The Kepler-90 star system has eight planets, like our own

Google has previously discovered lost tribes, missing ships and even a forgotten forest. But now it has also found two entire planets.

The technology giant used one its algorithms to sift through thousands of signals sent back to Earth by Nasa’s Kepler space telescope.

One of the new planets was found hiding in the Kepler-90 star system, which is around 2,200 light years away from Earth.

The discovery is important because it takes the number of planets in the star system up to eight, the same as our own Solar System. It is the first time that any system has been found to have as many planets ours.

Andrew Vanderburg, astronomer and Nasa Sagan Postdoctoral Fellow at The University of Texas, Austin, said: “The Kepler-90 star system is like a mini version of our solar system.

You have small planets inside and big planets outside, but everything is scrunched in much closer.

“There is a lot of unexplored real estate in Kepler-90 system and it would almost be surprising if there were not more planets in the system.”




The planet Kepler-90i, is a small rocky planet, which orbits so close to its star that the surface temperature is a ‘scorchingly hot’ 800F (426C). It orbits its own sun once every 14 days.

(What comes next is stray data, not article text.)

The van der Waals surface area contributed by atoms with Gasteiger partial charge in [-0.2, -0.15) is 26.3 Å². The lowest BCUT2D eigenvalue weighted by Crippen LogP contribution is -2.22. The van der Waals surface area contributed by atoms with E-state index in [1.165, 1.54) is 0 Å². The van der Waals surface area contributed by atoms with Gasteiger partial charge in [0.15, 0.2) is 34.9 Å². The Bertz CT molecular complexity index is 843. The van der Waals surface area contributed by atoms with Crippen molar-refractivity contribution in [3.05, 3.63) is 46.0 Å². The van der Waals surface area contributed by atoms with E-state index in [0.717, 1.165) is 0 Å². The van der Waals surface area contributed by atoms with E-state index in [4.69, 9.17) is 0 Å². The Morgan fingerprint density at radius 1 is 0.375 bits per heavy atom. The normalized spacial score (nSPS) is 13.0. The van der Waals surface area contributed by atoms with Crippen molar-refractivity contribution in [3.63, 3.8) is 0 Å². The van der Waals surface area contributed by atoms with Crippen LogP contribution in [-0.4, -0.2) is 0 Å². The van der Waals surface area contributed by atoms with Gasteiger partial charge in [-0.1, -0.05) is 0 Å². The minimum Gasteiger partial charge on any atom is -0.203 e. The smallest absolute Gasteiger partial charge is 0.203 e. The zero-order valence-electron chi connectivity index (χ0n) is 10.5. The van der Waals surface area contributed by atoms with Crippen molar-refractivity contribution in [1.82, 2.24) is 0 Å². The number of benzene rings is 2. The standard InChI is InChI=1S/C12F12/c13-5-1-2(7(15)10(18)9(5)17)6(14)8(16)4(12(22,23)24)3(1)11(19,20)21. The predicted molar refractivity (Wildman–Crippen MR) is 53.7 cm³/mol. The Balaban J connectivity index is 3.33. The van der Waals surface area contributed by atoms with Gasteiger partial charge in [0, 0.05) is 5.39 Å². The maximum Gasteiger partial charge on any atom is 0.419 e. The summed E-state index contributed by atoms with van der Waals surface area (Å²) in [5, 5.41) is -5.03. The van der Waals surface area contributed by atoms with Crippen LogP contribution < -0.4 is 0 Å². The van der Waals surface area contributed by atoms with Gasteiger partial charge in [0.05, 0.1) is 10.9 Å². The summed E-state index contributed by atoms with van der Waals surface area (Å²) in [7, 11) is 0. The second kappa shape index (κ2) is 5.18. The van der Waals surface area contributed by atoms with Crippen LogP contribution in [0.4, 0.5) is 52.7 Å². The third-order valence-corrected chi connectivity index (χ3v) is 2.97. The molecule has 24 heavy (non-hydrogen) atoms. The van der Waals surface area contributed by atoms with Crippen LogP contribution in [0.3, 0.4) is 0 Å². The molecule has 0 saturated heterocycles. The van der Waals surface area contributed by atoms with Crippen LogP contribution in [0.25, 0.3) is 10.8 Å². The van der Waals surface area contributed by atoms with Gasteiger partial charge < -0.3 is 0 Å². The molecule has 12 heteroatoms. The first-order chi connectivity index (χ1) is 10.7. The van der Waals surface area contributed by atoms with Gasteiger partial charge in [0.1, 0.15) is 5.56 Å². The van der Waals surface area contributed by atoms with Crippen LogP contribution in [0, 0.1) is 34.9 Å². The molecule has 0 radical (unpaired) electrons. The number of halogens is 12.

The Google team applied a neural network to scan weak signals discovered by the Kepler exoplanet-hunting telescope which had been missed by humans.

Kepler has already discovered more than 2,500 exoplanets and 1,000 more which are suspected.

The telescope spent four years scanning 150,000 stars looking for dips in their brightness which might suggest an orbiting planet was passing in front.

Although the observation mission ended in 2013, the spacecraft recorded so much data during its four year mission that scientists expect will be crunching the data for many years to come.

The new planet Kepler-90i is about 30 per cent larger than Earth and very hot.

Christopher Shallue, senior software engineer at Google AI in Mountain View, California, who made the discovery, said the algorithm was so simple that it only took two hours to train to spot exoplanets.

Test of the neural network correctly identified true planets and false positives 96 percent of the time. They have promised to release all of the code so that amateurs can train computers to hunt for their own exoplanets.

Machine learning will become increasingly important for keeping pace with all this data and will help us make more discoveries than ever before,” said Mr Shallue.